What is a high temperature gel permeation chromatography (HT-GPC) ?
High temperature gel permeation chromatography, is a powerful analytical tool, in which we can characterise the molecular weight and molecular weight distribution of a polymer. The most reliable method of finding out molecular weight is through the use of HT-GPC technology.
What is high temperature gel permeation chromatography technology used for?
Being able to characterise these features is important to the development of polymers and their uses, determining if they may be suitable for a particular purpose. It allows us to compare polymers, find out the properties of a polymer and even give us an idea of how the polymer might be made. We can look at the degradation of a polymer after it has been weathered to see if its properties have changed. It can give us an indication of what the melt flow might be like.
What is the difference between GPC and HT-GPC?
The only difference between a regular GPC and a HT-GPC is the temperature that they run at. A GPC runs at room temperature, while a HT-GPC runs at higher, more elevated temperatures.
When would you use a HT-GPC over a GPC?
Instances when you would use a HT-GPC over a GPC can be for varying reasons. Most polymers will not dissolve in solvent at room temperature. In situations like this, we would use a HT-GPC in place, as to run the sample at a higher temperature, to keep the polymer dissolved in the solution. Whether or not you need a HT-GPC or a GPC will depend on the industry it’s being used for. Working with polymers, we need a HT-GPC, whereas working in an industry that deals with something like proteins, a regular GPC would be more suitable.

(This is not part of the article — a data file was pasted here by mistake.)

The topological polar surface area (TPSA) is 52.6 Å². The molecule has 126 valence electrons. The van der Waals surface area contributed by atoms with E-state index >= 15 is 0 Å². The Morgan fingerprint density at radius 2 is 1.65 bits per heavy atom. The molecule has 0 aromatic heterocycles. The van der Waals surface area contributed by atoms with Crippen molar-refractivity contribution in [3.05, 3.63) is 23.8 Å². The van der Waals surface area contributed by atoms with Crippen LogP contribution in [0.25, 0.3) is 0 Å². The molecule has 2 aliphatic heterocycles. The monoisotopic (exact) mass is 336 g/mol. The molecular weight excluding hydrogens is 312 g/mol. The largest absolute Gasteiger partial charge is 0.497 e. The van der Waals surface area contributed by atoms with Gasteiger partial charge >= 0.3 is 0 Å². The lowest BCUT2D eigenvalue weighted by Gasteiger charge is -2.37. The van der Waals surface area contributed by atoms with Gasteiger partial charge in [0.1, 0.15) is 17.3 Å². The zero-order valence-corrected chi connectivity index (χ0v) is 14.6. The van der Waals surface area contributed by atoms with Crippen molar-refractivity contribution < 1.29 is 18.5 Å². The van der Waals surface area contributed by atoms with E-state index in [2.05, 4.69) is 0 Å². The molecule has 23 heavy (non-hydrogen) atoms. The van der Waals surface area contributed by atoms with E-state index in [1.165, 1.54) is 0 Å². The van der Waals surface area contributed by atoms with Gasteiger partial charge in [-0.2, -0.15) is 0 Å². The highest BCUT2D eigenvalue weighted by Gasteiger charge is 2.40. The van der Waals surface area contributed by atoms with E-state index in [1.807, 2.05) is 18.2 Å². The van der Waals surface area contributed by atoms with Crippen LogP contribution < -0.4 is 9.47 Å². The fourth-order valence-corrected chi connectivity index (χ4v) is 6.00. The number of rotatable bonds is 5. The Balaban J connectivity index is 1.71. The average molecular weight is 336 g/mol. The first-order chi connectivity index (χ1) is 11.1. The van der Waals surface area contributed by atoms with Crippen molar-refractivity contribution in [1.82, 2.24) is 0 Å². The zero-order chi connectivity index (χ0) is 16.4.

The process of running high temperature gel permeation chromatography (GPC) analysis:
We start by dissolving our polymer in a solvent and move onto the next steps. The polymers molecular chain, when dissolved, form into coils. The length of these molecular chains will have an impact on the size of the coil, with higher molecular weight equalling larger coils. The GPC separates out the molecules into different molecular weights based on the size of the coil.
The dissolved polymer is injected into the solvent stream and passed through a set of columns. In our HT-GPC we have 3 columns, which are packed with gel. On the surface of this gel are micro pores of different sizes. When the solvent with the polymer coils are passed through the columns, the small coils can fit into all the pores, whereas the larger coils can only fit into a few. As a result, the smaller coils have a very torturous route through the column and take longer to pass through than larger coils. In this way the molecules are separated out into a distribution based on their size.
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